In RTW, darts are never in the right place for my shape, and from what I see on the street, its not just me. The dart tutorials said to pull the end of the dart back 1 or 2 inches from the bust point, which I did, but looking at the finished photos, maybe not quite enough.
The contrast neck piece went on well. It was supposed to have a layer of interfacing – which I didn’t have, but I used a plain piece of white fabric (from a different shirt) stabilised with a bit of hemming tape here and there, which worked.
The back of the blouse was supposed to have a zip inserted, but I had the buttons from the shirt. The zip was supposed to go all the way to the top of the neck facing but I decided to leave that part open, this way I can get it on over my head and never actually need to undo the buttons.
I tried it on (actually I had already tried on many times, I believe in trying on a lot), and wondered if sleeves would be a good idea or not – the pattern shows both sleeveless and with sleeves versions.
After sleeping on it, I went for the sleeves.
Here’s the finished blouse:
I am already thinking about making another like this only sleeveless, because I want to know how that would turn out, I like this contrast neckband arrangement, it gives a neat and eye catching finish.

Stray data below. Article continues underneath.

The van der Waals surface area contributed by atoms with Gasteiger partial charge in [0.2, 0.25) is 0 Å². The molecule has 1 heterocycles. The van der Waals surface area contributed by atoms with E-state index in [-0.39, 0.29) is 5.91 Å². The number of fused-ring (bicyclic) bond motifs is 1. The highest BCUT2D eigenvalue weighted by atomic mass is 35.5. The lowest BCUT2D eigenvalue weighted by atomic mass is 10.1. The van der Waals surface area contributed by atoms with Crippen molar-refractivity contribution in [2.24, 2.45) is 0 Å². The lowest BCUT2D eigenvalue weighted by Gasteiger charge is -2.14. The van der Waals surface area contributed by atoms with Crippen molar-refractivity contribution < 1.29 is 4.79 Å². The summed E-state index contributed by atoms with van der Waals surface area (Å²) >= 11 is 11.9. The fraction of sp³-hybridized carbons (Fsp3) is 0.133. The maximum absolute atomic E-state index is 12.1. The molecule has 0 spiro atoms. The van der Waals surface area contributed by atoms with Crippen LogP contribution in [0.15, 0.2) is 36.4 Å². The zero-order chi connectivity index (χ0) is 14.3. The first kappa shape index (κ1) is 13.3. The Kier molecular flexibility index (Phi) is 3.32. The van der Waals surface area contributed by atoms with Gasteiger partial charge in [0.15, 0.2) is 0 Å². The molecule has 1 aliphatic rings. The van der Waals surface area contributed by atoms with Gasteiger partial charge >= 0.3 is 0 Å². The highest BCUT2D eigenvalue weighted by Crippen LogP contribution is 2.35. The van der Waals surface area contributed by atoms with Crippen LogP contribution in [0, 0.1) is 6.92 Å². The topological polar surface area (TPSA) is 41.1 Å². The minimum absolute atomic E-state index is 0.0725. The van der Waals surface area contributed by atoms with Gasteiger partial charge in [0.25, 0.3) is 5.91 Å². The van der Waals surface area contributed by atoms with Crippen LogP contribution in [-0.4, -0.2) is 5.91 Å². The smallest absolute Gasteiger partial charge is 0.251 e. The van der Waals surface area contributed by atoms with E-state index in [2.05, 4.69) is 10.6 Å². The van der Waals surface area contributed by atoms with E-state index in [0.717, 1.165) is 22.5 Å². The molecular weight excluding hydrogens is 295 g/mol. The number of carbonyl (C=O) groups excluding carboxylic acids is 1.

I wore my new top while out trawling some local charity shops looking for items for future projects. I bought a men’s Hawaiian shirt and some fabric, which may or may not be intended for curtains.
On the next version I’m going to attempt some gathers under the neck piece or divide the dart into two and pull them out a bit more.
I bought this t-shirt at the same car boot as the last refashion for the same price ie £1.50.
Again its from Marks and Spencer but the fabric is not 100% cotton there is a 3% elastane content and is quite lightweight.
The neck binding is narrower than the previous one.
I was inspired to try and re-create this refashion
Several fabrics were auditioned as possible bibs. I toyed with the many doilies and embroidered mats in my collection, and some purple and gold Dutch wax, but eventually settled on this magpie printed stretch fabric.
Its more like trousers weight and possibly wouldn’t sag at the neck end of the bib, but mostly chose it because the magpie pattern looked best for a good contrast with the purple.